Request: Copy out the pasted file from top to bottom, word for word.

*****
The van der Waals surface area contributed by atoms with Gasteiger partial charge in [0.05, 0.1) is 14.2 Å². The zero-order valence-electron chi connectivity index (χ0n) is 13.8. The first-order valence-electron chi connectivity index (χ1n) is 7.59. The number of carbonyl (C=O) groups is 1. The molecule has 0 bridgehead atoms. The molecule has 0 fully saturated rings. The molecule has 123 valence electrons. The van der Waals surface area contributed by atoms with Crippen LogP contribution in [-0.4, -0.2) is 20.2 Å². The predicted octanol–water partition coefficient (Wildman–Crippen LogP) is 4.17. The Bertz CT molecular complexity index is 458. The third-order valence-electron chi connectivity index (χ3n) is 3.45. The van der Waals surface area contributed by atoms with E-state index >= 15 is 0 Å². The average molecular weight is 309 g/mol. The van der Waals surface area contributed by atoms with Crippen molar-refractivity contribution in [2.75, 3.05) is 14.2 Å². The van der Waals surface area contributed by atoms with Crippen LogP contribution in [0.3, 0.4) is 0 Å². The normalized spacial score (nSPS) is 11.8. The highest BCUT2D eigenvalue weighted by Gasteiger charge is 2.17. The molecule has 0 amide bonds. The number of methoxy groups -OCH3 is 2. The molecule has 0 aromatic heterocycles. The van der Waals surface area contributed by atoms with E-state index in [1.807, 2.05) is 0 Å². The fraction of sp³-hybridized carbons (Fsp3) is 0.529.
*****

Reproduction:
The van der Waals surface area contributed by atoms with Gasteiger partial charge in [0.05, 0.1) is 14.2 Å². The zero-order valence-electron chi connectivity index (χ0n) is 13.8. The first-order valence-electron chi connectivity index (χ1n) is 7.59. The number of carbonyl (C=O) groups is 1. The molecule has 0 bridgehead atoms. The molecule has 0 fully saturated rings. The molecule has 123 valence electrons. The van der Waals surface area contributed by atoms with Crippen LogP contribution in [-0.4, -0.2) is 20.2 Å². The predicted octanol–water partition coefficient (Wildman–Crippen LogP) is 4.17. The Bertz CT molecular complexity index is 458. The third-order valence-electron chi connectivity index (χ3n) is 3.45. The van der Waals surface area contributed by atoms with E-state index >= 15 is 0 Å². The average molecular weight is 309 g/mol. The van der Waals surface area contributed by atoms with Crippen molar-refractivity contribution in [2.75, 3.05) is 14.2 Å². The van der Waals surface area contributed by atoms with Crippen LogP contribution in [0.3, 0.4) is 0 Å². The normalized spacial score (nSPS) is 11.8. The highest BCUT2D eigenvalue weighted by Gasteiger charge is 2.17. The molecule has 0 amide bonds. The number of methoxy groups -OCH3 is 2. The molecule has 0 aromatic heterocycles. The van der Waals surface area contributed by atoms with E-state index in [1.807, 2.05) is 0 Å². The fraction of sp³-hybridized carbons (Fsp3) is 0.529.